Rush hour traffic on I-985 was slowed by a grass fire Wednesay afternoon with one lane closed while firefighters fought the blaze.
10:19PM ( 9 months ago )
Hall County conviction, sentencing to be reviewed by SCOGA
The State Supreme Court has agreed to hear the appeal of a Hall County man when they reconvene in January.
2:37PM ( 9 months ago )
Local/State News
Committee leaves transportation funding to lawmakers
Georgia will have to cover a $1 billion to $1.5 billion transportation funding gap to stay economically competitive, a committee of lawmakers is warning in a report issued Tuesday.
5:36AM ( 9 months ago )
US off war footing at year's end, but wars go on
Taking America off a permanent war footing is proving harder than President Barack Obama may have suggested.
6:13PM ( 9 months ago )
GOP leader regrets talk to white supremacists; party leaders rally around him
House Republican leaders rallied around one of their own, Whip Steve Scalise, on Tuesday after he said he regrets speaking 12 years ago to a white supremacist organization and condemns the views of such groups.
6:08PM ( 9 months ago )
UN is next stop for Obama after success with Iran, pope; top issues are IS, Syria, Russia
NEW YORK (AP) — Fresh from successes on Iran and with the pope, President Barack Obama still carried heavy burdens into critical meetings this week at the U.N. General Assembly.They include the threat...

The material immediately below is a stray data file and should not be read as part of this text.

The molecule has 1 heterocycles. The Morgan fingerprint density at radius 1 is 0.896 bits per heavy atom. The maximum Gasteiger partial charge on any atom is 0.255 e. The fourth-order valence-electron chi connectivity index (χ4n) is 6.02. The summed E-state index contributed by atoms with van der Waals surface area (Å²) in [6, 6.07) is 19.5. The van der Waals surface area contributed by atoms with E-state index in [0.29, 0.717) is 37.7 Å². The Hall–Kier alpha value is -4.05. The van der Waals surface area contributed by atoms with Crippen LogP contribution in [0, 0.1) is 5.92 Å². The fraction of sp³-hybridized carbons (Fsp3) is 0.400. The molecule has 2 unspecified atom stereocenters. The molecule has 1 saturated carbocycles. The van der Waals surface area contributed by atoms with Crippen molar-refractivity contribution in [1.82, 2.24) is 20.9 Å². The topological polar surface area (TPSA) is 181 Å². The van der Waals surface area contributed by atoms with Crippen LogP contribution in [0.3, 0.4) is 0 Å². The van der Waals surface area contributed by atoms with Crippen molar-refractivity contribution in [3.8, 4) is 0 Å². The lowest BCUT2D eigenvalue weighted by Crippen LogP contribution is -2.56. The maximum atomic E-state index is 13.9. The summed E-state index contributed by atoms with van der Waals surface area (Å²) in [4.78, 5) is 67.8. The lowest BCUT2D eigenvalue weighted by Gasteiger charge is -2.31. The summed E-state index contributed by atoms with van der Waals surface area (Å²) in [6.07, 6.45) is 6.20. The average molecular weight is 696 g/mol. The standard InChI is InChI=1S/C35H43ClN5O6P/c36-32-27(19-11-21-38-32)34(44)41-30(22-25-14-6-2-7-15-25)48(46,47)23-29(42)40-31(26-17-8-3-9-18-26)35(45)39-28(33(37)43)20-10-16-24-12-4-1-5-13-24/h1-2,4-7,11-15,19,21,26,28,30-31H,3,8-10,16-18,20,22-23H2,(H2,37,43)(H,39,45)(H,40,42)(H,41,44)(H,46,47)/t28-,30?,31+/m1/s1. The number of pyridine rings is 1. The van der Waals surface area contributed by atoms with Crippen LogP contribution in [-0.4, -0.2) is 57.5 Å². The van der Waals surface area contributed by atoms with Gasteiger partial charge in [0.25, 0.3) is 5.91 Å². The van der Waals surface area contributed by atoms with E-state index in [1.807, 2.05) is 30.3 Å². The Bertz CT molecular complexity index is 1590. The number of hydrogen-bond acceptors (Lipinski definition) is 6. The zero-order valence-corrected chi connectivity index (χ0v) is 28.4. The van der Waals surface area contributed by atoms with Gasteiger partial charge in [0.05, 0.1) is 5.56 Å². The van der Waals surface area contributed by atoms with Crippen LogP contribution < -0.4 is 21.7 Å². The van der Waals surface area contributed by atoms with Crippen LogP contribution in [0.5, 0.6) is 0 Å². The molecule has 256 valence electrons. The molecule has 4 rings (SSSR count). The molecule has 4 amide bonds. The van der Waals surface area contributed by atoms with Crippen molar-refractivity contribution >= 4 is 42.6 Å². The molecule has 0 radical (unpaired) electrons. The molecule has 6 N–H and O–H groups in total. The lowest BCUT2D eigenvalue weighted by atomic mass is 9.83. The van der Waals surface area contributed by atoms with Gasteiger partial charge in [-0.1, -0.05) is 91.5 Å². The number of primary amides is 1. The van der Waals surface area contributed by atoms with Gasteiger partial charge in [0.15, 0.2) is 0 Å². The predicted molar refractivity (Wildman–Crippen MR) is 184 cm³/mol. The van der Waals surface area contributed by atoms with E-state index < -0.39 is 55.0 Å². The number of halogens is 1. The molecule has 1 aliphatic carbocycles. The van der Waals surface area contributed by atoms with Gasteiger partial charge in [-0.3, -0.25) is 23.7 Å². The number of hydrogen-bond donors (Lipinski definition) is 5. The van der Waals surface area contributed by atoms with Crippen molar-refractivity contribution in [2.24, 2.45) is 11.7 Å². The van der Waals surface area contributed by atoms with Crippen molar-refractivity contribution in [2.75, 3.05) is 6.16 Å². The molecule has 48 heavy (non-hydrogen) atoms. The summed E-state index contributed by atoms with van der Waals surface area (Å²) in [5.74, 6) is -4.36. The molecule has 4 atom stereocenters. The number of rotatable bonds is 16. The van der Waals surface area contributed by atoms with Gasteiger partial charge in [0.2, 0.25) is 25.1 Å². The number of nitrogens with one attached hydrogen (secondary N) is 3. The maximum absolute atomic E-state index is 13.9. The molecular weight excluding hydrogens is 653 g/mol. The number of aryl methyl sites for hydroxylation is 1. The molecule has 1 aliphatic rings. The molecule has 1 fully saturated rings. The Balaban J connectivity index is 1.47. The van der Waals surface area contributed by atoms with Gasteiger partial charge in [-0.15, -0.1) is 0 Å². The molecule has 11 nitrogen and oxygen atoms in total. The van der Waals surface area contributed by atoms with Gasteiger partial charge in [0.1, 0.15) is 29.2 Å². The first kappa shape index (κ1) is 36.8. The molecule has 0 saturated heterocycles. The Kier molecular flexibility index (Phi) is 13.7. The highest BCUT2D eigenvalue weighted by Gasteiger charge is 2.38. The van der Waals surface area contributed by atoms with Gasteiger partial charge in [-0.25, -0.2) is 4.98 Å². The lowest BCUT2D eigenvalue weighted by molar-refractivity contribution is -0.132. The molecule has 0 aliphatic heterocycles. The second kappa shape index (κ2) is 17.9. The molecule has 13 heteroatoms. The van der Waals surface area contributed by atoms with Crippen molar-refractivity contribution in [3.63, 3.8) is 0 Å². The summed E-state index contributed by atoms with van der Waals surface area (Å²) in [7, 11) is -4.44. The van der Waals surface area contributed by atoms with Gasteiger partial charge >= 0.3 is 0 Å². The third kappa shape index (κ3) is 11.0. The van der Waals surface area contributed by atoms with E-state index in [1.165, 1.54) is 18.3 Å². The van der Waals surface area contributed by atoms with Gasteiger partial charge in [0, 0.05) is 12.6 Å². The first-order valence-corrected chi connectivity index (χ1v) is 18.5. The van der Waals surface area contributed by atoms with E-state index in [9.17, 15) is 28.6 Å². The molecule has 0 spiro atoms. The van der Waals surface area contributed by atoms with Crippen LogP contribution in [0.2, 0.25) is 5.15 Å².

3:31PM ( 1 week ago )
Stunning Congress, House Speaker Boehner announces plans to resign; tea party declares victory
WASHINGTON (AP) — Plunging Congress into deeper turmoil, House Speaker John Boehner abruptly announced his resignation Friday, shutting down a tea party drive to depose the nation's highest-ranking Re...
6:14PM ( 2 weeks ago )
Tornado heavily damages 10 homes but causes no injuries on island in South Carolina
JOHNS ISLAND, S.C. (AP) — A tornado quickly blew through a neighborhood on the South Carolina coast early Friday and blew out windows, knocked down trees and heavily damaged ten homes.The tornado touc...
5:08PM ( 2 weeks ago )
Caterpillar says it may cut more than 10,000 jobs by 2018, lowers 2015 revenue expectation
Caterpillar is planning another round of job cuts that could exceed 10,000 people through 2018, as the construction and mining equipment maker adjusts to downturns in key markets.That could amount to...
10:06AM ( 2 weeks ago )
Escaped tarantula grounds Atlanta-bound flight in Baltimore
An eight-legged creature that escaped in the cargo hold of a passenger flight from Baltimore-Washington International Airport to Atlanta's Hartsfield-Jackson International grounded the plane and sent passengers onto another flight.
By The Associated Press
9:06AM ( 2 weeks ago )